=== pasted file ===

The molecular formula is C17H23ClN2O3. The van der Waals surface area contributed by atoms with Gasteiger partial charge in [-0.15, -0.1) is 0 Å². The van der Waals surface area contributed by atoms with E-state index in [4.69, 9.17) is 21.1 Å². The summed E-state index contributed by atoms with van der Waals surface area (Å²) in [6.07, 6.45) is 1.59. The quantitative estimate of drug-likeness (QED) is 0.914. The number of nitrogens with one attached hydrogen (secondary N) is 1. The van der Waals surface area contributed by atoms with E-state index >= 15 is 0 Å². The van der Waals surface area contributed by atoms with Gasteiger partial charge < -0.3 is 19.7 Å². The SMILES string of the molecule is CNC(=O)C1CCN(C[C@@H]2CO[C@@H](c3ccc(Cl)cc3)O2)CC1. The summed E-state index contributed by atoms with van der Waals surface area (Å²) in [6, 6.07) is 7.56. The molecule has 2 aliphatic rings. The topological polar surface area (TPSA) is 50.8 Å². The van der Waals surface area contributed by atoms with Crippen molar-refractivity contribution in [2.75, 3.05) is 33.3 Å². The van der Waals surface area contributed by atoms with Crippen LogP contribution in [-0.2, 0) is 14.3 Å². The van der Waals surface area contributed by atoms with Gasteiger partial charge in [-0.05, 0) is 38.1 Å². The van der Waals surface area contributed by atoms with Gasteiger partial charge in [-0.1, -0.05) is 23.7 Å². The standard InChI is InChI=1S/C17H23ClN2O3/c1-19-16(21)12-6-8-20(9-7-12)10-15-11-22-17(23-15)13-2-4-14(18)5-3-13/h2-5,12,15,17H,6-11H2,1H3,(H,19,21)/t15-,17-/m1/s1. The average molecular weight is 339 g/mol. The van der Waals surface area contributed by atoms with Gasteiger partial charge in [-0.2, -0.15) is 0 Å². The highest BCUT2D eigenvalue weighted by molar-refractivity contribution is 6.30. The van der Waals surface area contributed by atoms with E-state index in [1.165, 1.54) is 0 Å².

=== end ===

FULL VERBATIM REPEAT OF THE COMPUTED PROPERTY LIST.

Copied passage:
The molecular formula is C17H23ClN2O3. The van der Waals surface area contributed by atoms with Gasteiger partial charge in [-0.15, -0.1) is 0 Å². The van der Waals surface area contributed by atoms with E-state index in [4.69, 9.17) is 21.1 Å². The summed E-state index contributed by atoms with van der Waals surface area (Å²) in [6.07, 6.45) is 1.59. The quantitative estimate of drug-likeness (QED) is 0.914. The number of nitrogens with one attached hydrogen (secondary N) is 1. The van der Waals surface area contributed by atoms with E-state index >= 15 is 0 Å². The van der Waals surface area contributed by atoms with Gasteiger partial charge < -0.3 is 19.7 Å². The SMILES string of the molecule is CNC(=O)C1CCN(C[C@@H]2CO[C@@H](c3ccc(Cl)cc3)O2)CC1. The summed E-state index contributed by atoms with van der Waals surface area (Å²) in [6, 6.07) is 7.56. The molecule has 2 aliphatic rings. The topological polar surface area (TPSA) is 50.8 Å². The van der Waals surface area contributed by atoms with Crippen molar-refractivity contribution in [2.75, 3.05) is 33.3 Å². The van der Waals surface area contributed by atoms with Crippen LogP contribution in [-0.2, 0) is 14.3 Å². The van der Waals surface area contributed by atoms with Gasteiger partial charge in [-0.05, 0) is 38.1 Å². The van der Waals surface area contributed by atoms with Gasteiger partial charge in [-0.1, -0.05) is 23.7 Å². The standard InChI is InChI=1S/C17H23ClN2O3/c1-19-16(21)12-6-8-20(9-7-12)10-15-11-22-17(23-15)13-2-4-14(18)5-3-13/h2-5,12,15,17H,6-11H2,1H3,(H,19,21)/t15-,17-/m1/s1. The average molecular weight is 339 g/mol. The van der Waals surface area contributed by atoms with Gasteiger partial charge in [-0.2, -0.15) is 0 Å². The highest BCUT2D eigenvalue weighted by molar-refractivity contribution is 6.30. The van der Waals surface area contributed by atoms with E-state index in [1.165, 1.54) is 0 Å².